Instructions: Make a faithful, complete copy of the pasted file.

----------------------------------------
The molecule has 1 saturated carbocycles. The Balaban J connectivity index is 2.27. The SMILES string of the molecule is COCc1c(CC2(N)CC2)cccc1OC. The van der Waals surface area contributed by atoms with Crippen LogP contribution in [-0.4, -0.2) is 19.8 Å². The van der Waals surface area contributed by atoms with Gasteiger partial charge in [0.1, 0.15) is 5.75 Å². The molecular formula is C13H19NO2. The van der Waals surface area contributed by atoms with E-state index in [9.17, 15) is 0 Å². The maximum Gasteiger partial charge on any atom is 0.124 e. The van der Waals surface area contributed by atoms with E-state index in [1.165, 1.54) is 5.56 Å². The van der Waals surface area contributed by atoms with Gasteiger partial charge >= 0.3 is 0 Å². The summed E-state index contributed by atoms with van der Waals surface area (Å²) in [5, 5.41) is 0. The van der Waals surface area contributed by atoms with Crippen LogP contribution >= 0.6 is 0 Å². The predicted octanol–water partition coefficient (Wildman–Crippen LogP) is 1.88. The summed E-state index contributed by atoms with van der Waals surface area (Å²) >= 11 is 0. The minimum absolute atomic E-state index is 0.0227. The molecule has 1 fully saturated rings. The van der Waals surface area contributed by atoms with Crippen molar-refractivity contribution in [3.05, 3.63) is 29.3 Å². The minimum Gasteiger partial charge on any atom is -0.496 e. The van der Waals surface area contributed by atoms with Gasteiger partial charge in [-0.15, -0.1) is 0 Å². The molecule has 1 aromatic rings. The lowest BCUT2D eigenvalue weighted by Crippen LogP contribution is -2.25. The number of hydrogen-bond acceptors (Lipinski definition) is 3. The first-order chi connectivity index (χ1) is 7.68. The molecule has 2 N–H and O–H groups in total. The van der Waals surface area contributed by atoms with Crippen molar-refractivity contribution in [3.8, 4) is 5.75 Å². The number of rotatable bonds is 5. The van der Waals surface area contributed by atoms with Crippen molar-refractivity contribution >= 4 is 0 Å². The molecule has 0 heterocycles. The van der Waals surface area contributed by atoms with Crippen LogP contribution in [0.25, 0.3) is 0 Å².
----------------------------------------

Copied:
The molecule has 1 saturated carbocycles. The Balaban J connectivity index is 2.27. The SMILES string of the molecule is COCc1c(CC2(N)CC2)cccc1OC. The van der Waals surface area contributed by atoms with Crippen LogP contribution in [-0.4, -0.2) is 19.8 Å². The van der Waals surface area contributed by atoms with Gasteiger partial charge in [0.1, 0.15) is 5.75 Å². The molecular formula is C13H19NO2. The van der Waals surface area contributed by atoms with E-state index in [9.17, 15) is 0 Å². The maximum Gasteiger partial charge on any atom is 0.124 e. The van der Waals surface area contributed by atoms with E-state index in [1.165, 1.54) is 5.56 Å². The van der Waals surface area contributed by atoms with Gasteiger partial charge >= 0.3 is 0 Å². The summed E-state index contributed by atoms with van der Waals surface area (Å²) in [5, 5.41) is 0. The van der Waals surface area contributed by atoms with Crippen LogP contribution >= 0.6 is 0 Å². The predicted octanol–water partition coefficient (Wildman–Crippen LogP) is 1.88. The summed E-state index contributed by atoms with van der Waals surface area (Å²) >= 11 is 0. The minimum absolute atomic E-state index is 0.0227. The molecule has 1 fully saturated rings. The van der Waals surface area contributed by atoms with Crippen molar-refractivity contribution in [3.05, 3.63) is 29.3 Å². The minimum Gasteiger partial charge on any atom is -0.496 e. The van der Waals surface area contributed by atoms with Gasteiger partial charge in [-0.15, -0.1) is 0 Å². The molecule has 1 aromatic rings. The lowest BCUT2D eigenvalue weighted by Crippen LogP contribution is -2.25. The number of hydrogen-bond acceptors (Lipinski definition) is 3. The first-order chi connectivity index (χ1) is 7.68. The molecule has 2 N–H and O–H groups in total. The van der Waals surface area contributed by atoms with Crippen molar-refractivity contribution in [3.8, 4) is 5.75 Å². The number of rotatable bonds is 5. The van der Waals surface area contributed by atoms with Crippen molar-refractivity contribution >= 4 is 0 Å². The molecule has 0 heterocycles. The van der Waals surface area contributed by atoms with Crippen LogP contribution in [0.25, 0.3) is 0 Å².